The people "worshiped" Yahweh and King David. The reason for this is because King David sat on the throne of Yahweh. Then we read that David's son sat on the throne of YAHWEH. This is precisely what Hebrews 1 is all about, Jesus was exalted to the right hand of the throne of God and sat down on God's throne (v. 8). In fact, the writer quotes 2 Sam 7:14, "I will be a Father to him and he will be a son to me," which is taken in the Old Testament to be a reference to Solomon but here a reference to Jesus. The people of Israel bowed down before God and King David because David sat on YAHWEH's throne. The same is true for Jesus except with much higher authority. He has sat down on YAHWEH's throne and so all the angels are to bow down before him.

Now because Jesus is exalted to a position above all the angels by his resurrection, all the angels are to bow down before him and subject themselves to him. This is the same idea as that presented by Peter.

The sense of the passage is plain. It is intended to mean, "when He brings his firstborn out of the dead into the community of heaven, let all God's angels worship him."


Summary of the Facts

  • The theme of this entire chapter is about Jesus, being once lower than the angels, has now become better than the angels having inherited a better name than the angels. Only after he was glorified did God put everything under his feet. This is an obvious reference to his resurrection glory.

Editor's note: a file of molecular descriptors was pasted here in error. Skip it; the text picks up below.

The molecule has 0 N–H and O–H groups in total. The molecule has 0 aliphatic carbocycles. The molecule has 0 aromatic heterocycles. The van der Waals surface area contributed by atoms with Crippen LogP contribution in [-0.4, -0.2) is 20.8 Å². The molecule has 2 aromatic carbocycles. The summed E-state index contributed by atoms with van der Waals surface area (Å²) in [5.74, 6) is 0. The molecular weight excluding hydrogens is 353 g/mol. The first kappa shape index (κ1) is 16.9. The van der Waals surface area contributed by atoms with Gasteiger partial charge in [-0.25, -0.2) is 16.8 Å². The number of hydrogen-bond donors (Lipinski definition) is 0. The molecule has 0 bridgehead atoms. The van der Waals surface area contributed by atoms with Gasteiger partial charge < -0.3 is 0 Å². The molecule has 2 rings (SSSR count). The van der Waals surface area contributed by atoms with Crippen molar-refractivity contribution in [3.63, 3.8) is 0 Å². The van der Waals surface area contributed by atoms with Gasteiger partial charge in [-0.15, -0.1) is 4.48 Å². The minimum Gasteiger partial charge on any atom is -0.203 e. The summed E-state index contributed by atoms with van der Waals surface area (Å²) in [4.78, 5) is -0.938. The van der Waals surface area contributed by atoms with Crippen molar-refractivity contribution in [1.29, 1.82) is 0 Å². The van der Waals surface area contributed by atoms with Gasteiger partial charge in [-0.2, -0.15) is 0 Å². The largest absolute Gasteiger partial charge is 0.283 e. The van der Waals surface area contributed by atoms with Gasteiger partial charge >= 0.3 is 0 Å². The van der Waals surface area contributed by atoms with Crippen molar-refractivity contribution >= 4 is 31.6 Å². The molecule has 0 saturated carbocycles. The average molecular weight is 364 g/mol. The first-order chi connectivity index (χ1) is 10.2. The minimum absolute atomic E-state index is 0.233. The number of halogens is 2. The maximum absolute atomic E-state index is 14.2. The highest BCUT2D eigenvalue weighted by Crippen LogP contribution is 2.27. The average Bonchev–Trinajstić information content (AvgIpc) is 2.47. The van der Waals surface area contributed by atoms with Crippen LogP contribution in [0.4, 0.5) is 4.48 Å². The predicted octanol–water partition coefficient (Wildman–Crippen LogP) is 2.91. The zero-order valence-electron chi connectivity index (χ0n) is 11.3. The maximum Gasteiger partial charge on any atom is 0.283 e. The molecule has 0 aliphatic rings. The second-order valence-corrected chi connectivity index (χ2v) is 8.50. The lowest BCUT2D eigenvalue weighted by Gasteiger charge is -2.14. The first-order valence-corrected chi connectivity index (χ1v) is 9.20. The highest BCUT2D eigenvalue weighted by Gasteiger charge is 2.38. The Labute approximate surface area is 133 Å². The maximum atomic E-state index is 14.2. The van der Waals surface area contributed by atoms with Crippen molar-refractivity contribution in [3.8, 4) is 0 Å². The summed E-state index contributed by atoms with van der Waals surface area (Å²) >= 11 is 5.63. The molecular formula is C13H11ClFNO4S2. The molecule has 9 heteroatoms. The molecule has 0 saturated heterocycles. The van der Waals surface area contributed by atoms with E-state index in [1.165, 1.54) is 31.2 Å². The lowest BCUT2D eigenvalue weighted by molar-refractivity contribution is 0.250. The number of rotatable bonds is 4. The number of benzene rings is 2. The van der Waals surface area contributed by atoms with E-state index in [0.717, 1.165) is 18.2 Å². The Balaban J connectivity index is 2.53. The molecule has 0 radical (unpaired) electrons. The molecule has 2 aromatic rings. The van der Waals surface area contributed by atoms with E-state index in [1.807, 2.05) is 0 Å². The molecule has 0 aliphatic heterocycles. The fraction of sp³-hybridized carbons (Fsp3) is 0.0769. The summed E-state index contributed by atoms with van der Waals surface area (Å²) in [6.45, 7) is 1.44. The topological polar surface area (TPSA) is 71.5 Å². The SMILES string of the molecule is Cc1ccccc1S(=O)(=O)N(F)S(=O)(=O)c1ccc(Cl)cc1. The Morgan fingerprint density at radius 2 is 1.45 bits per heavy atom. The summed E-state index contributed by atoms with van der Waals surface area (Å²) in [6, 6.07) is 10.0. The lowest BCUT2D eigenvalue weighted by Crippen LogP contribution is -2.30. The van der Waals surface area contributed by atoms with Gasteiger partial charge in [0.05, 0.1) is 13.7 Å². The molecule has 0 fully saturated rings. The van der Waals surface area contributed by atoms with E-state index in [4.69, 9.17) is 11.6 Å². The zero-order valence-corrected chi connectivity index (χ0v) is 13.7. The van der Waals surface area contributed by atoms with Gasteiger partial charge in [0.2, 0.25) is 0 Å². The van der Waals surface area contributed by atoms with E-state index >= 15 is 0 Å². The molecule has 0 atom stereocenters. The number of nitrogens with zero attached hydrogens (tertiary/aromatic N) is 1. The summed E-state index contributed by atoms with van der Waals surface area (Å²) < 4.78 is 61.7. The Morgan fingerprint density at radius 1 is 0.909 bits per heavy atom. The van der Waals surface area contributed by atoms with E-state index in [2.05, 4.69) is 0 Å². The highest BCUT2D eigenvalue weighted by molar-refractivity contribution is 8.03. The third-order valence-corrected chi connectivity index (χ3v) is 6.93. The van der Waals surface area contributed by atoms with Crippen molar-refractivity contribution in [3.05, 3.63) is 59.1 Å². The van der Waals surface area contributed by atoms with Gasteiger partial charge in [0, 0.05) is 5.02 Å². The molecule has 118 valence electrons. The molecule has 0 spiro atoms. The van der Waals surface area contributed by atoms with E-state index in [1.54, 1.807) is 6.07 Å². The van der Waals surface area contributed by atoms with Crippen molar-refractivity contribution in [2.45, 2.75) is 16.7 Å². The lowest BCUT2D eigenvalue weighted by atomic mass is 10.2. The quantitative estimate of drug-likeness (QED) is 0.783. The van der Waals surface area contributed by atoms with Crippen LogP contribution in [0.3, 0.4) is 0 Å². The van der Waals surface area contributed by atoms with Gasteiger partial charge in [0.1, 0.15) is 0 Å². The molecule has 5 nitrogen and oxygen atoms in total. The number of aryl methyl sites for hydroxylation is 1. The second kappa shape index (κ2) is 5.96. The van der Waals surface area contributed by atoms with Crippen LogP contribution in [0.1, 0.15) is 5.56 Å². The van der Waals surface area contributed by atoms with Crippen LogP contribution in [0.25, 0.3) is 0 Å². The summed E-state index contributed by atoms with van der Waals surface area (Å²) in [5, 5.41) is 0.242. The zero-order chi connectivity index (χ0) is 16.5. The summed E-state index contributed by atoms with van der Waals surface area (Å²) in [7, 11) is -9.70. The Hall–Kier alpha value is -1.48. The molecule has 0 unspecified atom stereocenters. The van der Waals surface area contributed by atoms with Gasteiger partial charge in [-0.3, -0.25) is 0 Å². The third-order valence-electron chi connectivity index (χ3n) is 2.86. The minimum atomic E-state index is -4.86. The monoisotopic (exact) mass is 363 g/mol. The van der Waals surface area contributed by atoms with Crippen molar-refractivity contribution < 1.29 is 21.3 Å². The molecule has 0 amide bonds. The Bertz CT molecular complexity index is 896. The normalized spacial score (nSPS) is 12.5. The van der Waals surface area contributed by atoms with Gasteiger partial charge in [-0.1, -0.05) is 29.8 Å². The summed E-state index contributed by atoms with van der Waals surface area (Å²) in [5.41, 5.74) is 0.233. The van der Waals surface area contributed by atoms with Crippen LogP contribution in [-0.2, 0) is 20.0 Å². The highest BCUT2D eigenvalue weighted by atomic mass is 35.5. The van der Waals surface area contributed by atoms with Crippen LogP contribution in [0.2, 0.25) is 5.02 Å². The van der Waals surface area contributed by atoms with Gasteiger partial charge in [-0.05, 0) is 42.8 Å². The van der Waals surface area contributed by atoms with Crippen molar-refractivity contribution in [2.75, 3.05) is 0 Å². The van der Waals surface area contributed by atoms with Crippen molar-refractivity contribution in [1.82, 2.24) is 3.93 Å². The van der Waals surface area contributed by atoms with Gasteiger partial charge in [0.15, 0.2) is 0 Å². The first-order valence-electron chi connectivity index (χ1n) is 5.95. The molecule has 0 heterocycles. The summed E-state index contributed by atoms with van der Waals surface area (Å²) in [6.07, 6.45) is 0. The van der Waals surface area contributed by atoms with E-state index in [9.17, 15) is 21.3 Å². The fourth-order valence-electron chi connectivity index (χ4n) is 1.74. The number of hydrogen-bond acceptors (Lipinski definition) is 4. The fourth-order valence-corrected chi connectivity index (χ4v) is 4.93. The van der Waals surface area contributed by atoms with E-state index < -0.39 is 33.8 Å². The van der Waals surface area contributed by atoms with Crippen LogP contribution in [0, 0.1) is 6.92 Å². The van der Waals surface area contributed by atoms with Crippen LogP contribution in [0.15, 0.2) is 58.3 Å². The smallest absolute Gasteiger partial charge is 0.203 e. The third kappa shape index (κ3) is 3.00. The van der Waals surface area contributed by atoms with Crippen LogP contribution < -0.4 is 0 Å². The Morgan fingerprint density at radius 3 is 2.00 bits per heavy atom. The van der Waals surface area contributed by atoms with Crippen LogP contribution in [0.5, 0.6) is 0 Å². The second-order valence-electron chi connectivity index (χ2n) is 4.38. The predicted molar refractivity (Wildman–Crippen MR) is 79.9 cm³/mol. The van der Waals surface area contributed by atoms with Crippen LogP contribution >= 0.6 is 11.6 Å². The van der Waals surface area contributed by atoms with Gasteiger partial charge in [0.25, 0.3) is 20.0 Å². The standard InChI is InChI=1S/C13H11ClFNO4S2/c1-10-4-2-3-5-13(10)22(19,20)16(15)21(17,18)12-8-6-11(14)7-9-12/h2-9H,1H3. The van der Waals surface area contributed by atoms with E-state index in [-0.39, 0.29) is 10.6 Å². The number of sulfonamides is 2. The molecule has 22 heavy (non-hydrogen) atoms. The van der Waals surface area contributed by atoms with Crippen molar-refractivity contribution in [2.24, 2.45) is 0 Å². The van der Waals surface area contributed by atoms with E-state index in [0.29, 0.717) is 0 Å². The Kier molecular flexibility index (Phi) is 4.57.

• The Greek word Trinitarians translate as "worship" simply means "to bow down before." Bowing down to Jesus does not indicate he is God. It only indicates he has authority over the angels. There are numberous examples of men bowing down before higher authorities.


  • The word "first-begotten" refers to the concept that Jesus is the firstborn out of the dead. This is verified by the context which is about Jesus' resurrection, by the preceding verse which parallels the concept conveyed at Acts 13:30-33 and by Hebrews chapter 5 which again conveys the same idea.
  • The Greek word Trinitarians translate as "world" simply means "community of residents." The community in view is God and all his angels in heaven.


  • The verse is obviously intended to mean "when He brings his firstborn out of the dead into the community of heaven, let all God's angels worship him."



  • Conclusion

    Once again we have a situation where Trinitarians are not being honest with the facts. It is quite plain that this chapter is referring to Jesus' resurrection glory and ascension to the right hand of the throne of God. Having become better than the angels in this way, and having inherited a better name than them in his resurrection, they must bown dow before him since they are now subject to him as he who was once lower than the angels is now a higher authority. He sits on the throne of God and this is the reason the angels are to now bow down before him.

    [Jesus] has gone into heaven and is at the right hand of God, with angels, authorities, and powers subject to him. (1 Peter 3:22).

    Last Updated: March 24, 2011